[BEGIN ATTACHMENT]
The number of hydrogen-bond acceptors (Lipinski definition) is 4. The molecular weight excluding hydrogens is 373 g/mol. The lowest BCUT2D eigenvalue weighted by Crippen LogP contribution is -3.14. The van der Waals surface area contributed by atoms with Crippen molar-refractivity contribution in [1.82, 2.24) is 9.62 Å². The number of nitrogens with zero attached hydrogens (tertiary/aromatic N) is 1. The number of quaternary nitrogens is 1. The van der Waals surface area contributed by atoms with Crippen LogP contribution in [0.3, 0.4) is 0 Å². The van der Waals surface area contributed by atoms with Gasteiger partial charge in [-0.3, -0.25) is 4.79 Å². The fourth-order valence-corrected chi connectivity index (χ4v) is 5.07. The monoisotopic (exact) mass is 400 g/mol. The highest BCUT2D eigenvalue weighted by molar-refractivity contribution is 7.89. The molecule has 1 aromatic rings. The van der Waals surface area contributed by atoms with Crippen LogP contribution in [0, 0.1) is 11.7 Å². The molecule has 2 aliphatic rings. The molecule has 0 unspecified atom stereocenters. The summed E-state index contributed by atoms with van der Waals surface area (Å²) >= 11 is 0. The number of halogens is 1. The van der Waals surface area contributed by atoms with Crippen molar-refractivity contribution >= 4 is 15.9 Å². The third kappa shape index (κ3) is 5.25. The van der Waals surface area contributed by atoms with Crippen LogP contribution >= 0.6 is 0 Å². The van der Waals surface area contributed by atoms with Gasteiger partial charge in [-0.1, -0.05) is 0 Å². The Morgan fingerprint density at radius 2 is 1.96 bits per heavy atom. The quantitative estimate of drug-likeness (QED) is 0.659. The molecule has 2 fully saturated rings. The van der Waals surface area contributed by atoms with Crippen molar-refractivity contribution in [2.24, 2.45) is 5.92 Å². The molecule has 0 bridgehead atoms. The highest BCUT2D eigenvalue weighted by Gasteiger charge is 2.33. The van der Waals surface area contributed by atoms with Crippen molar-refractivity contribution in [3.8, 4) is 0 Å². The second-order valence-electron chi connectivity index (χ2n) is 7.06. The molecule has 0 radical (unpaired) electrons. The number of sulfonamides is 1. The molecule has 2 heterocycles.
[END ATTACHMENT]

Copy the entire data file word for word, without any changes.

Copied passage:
The number of hydrogen-bond acceptors (Lipinski definition) is 4. The molecular weight excluding hydrogens is 373 g/mol. The lowest BCUT2D eigenvalue weighted by Crippen LogP contribution is -3.14. The van der Waals surface area contributed by atoms with Crippen molar-refractivity contribution in [1.82, 2.24) is 9.62 Å². The number of nitrogens with zero attached hydrogens (tertiary/aromatic N) is 1. The number of quaternary nitrogens is 1. The van der Waals surface area contributed by atoms with Crippen LogP contribution in [0.3, 0.4) is 0 Å². The van der Waals surface area contributed by atoms with Gasteiger partial charge in [-0.3, -0.25) is 4.79 Å². The fourth-order valence-corrected chi connectivity index (χ4v) is 5.07. The monoisotopic (exact) mass is 400 g/mol. The highest BCUT2D eigenvalue weighted by molar-refractivity contribution is 7.89. The molecule has 1 aromatic rings. The van der Waals surface area contributed by atoms with Crippen LogP contribution in [0, 0.1) is 11.7 Å². The molecule has 2 aliphatic rings. The molecule has 0 unspecified atom stereocenters. The summed E-state index contributed by atoms with van der Waals surface area (Å²) >= 11 is 0. The number of halogens is 1. The van der Waals surface area contributed by atoms with Crippen molar-refractivity contribution >= 4 is 15.9 Å². The third kappa shape index (κ3) is 5.25. The van der Waals surface area contributed by atoms with Crippen LogP contribution >= 0.6 is 0 Å². The van der Waals surface area contributed by atoms with Gasteiger partial charge in [-0.1, -0.05) is 0 Å². The Morgan fingerprint density at radius 2 is 1.96 bits per heavy atom. The quantitative estimate of drug-likeness (QED) is 0.659. The molecule has 2 fully saturated rings. The van der Waals surface area contributed by atoms with Crippen molar-refractivity contribution in [2.24, 2.45) is 5.92 Å². The molecule has 0 bridgehead atoms. The highest BCUT2D eigenvalue weighted by Gasteiger charge is 2.33. The van der Waals surface area contributed by atoms with Crippen molar-refractivity contribution in [3.8, 4) is 0 Å². The second-order valence-electron chi connectivity index (χ2n) is 7.06. The molecule has 0 radical (unpaired) electrons. The number of sulfonamides is 1. The molecule has 2 heterocycles.